"In York nearly half the working population has a higher education qualification, in Doncaster that figure is only 25 per cent. Why is it that Leeds has one in five working age people not in work, while in Bradford next door the number is as high as one in three?"
Meanwhile, there was delight for local leaders in Stainforth near Doncaster and Todmorden in West Yorkshire as the Government revealed how much funding they and 13 other areas would get from the £3.6bn Towns Fund.
Todmorden will get £17.5 million to create a new public square to increase community space and highlight the towns green credentials, along with building a five-star eco hostel and setting up a digital enterprise and learning centre.
And Stainforth will get £21.6m to pay for improvements at the train station, the creation of a hub in the town centre, enhanced roads and streets and the headstocks to be turned into a prime heritage site with green space and new commercial opportunities.
In total 101 towns across the country will have regeneration work paid for by the fund, including 16 across Yorkshire and the Humber. Craig Whittaker, Tory MP for Calder Valley, described the funding for Todmorden as "brilliant".
He said: "This will give a massive boost to the local area and it is great to have witnessed so many passionate people from all parts of our community working together to enhance facilities and our economy.”
And Doncaster MP Ed Miliband said the funding for Stainforth was "a tribute to the hard work, imagination and determination of the people of Stainforth who worked together on the neighbourhood plan which formed the bid for the Towns Fund money".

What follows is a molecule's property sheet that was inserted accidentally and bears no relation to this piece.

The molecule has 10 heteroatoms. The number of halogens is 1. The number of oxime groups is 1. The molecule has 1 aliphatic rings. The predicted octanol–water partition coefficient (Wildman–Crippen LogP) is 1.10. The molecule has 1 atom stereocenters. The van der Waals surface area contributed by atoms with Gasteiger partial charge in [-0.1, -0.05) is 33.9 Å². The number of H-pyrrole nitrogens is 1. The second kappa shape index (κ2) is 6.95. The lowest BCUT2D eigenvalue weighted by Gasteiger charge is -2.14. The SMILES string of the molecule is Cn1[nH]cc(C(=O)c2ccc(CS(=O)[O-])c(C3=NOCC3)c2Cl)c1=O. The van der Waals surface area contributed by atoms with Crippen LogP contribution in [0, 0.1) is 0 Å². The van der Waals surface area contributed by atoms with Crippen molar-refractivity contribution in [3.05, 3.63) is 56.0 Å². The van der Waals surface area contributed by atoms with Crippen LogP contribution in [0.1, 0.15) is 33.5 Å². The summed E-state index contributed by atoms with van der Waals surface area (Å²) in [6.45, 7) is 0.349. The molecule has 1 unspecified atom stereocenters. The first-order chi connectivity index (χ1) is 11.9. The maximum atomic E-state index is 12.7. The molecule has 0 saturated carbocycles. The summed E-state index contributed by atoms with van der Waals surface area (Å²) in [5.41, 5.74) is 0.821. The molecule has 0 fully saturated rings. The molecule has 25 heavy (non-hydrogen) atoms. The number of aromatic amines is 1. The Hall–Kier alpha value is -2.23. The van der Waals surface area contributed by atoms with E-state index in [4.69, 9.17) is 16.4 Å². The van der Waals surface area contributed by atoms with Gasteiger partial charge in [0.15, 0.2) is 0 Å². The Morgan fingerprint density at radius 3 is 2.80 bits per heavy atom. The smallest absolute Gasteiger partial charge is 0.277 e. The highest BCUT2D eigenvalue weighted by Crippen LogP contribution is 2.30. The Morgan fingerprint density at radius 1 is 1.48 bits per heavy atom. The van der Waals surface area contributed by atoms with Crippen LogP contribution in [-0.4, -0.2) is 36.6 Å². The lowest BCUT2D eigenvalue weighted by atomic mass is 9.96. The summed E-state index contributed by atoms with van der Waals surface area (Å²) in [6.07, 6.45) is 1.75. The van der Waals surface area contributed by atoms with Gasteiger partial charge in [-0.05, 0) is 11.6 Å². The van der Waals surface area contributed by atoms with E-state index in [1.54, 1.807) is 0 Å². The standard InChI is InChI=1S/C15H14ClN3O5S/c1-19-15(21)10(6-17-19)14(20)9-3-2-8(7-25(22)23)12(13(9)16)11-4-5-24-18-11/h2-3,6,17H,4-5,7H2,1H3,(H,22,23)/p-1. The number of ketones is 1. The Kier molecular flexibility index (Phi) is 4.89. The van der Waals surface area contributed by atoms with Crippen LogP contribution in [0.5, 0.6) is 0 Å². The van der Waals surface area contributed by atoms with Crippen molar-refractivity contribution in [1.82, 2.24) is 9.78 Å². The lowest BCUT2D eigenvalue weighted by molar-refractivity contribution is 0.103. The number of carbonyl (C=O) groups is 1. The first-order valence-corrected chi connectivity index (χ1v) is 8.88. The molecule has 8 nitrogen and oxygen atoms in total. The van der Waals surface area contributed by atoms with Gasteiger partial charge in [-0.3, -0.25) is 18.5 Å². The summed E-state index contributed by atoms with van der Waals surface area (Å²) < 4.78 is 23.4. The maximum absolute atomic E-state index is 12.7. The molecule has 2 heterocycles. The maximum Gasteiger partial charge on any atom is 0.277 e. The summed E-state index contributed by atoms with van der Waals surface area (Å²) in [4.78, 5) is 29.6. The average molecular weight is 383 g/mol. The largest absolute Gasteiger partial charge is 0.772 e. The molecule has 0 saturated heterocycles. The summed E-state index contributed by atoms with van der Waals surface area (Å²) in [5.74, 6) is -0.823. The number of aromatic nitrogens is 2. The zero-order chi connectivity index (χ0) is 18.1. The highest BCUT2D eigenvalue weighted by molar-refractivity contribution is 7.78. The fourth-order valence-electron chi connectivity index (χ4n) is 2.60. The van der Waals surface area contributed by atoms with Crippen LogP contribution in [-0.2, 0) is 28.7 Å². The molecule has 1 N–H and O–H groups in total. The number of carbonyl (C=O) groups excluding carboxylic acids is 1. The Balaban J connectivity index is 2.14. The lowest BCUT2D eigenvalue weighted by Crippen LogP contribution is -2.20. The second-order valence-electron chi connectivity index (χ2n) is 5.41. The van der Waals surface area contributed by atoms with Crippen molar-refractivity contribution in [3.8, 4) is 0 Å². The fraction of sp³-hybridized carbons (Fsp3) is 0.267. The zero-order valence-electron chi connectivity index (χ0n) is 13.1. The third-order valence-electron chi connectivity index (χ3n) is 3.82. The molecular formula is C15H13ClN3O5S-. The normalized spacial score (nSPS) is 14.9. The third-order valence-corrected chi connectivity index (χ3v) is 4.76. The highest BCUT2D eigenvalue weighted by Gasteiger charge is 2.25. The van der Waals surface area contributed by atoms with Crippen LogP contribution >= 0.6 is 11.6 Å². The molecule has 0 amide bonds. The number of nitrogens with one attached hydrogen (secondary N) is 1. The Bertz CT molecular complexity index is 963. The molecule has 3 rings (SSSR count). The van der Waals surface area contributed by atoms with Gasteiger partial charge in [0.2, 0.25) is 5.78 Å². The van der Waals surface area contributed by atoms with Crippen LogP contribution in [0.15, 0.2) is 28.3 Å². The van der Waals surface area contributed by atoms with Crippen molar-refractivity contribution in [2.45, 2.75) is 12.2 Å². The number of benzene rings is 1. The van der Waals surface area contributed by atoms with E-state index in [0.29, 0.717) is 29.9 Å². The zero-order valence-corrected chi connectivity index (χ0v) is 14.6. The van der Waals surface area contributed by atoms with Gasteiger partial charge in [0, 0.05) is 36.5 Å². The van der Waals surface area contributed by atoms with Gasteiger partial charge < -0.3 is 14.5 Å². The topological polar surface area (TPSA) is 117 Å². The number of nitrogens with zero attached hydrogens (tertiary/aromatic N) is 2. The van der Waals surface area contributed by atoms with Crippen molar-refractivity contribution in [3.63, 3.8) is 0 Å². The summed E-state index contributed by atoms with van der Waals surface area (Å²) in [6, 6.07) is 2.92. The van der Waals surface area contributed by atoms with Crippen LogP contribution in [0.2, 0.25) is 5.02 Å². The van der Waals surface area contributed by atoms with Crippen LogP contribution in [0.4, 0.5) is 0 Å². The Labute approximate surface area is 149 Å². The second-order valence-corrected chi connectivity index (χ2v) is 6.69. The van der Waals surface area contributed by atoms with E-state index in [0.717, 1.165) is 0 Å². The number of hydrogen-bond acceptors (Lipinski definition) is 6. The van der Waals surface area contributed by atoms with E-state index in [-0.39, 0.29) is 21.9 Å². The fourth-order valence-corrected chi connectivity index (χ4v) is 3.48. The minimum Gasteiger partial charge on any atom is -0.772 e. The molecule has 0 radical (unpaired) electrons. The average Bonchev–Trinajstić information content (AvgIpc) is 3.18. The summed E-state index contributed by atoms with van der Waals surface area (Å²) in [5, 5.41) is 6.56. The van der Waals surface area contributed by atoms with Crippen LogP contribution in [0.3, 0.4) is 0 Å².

He said: “We welcome this funding and are glad that the government has listened to the strong calls we made to Robert Jenrick the Local Government Secretary last month for this money to be brought forward.
“While these resources are a step forward for Stainforth, they do not make up for the more than 50% percent cuts in council funding we have seen over the last decade. Money from the Towns Fund will not excuse continued austerity which will continue to undermine the local services people in Stainforth desperately need and deserve.
“This is just the start of what is needed to tackle the deep inequality in our country. To give real long-lasting improvements to the lives and livelihoods of Doncaster people we need investment in education to support lifelong learning, in our health system with a new hospital for Doncaster and by supporting each of our towns, communities and residents with both good jobs and housing.”
As part of the new high streets strategy unveiled by the Government, councils in England will be given the power to transform towns, taking over derelict buildings through compulsory purchase orders so they can be converted into new homes if property owners stall on regeneration plans.
Local authorities will also be encouraged to use existing powers to convert empty offices into housing, and empty shops will be transformed into entertainment venues or thriving new businesses without the need for planning permission.